Burks, 22, the 12th pick in 2011, is already a decent perimeter shooter who gravitates toward the corners and navigates the baseline as a cutter well. He’s a good enough ball handler to make moves in transition or take advantage of lax defense, but he’s better suited for life off the ball. That could be a problem if he were expected to create more consistently, but Burks is set to fill a nice role in between the ball-dominant Burke and the more versatile Gordon Hayward in Utah’s perimeter rotation, from which he can space the floor and attack selectively.
He’ll need to work on his defense, though, as Burks reads help situations poorly and is still learning how to navigate screens. He’d benefit from not having to defend point guards on such a regular basis. When not trying to keep up with the super-quick, Burks did OK at keeping ball handlers in front of him and fighting to make up ground when his man got past him. He’s just susceptible to so many of the little quirks that plague young defenders — biting on pump fakes when trailing, digging down to help against a post player at the wrong moment, mishandling the process of going under a screen, etc. He can learn a bit by playing more, but Burks has to improve his fundamental understanding of defense if he’s ever going to be a starting-caliber player on a good team.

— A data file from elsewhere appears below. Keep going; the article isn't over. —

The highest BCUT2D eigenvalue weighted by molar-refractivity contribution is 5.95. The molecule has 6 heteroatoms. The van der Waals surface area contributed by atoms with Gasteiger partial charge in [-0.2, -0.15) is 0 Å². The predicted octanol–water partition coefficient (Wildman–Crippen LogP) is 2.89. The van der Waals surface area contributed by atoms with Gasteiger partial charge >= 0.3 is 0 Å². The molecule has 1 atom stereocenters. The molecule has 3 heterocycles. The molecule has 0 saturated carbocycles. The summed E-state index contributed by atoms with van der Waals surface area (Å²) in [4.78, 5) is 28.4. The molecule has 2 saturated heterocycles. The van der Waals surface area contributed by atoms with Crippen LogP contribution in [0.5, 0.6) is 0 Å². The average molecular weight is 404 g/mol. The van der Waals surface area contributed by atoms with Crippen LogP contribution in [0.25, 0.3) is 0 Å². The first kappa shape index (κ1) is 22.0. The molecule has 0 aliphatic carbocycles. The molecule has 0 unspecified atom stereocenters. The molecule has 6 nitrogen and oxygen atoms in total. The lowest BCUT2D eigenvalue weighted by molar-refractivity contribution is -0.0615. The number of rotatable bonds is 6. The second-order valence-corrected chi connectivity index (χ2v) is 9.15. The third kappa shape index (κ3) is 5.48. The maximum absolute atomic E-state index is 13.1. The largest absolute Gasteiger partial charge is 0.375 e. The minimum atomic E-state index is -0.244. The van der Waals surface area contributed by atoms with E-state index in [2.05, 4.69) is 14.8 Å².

Byron Mullens, Los Angeles Clippers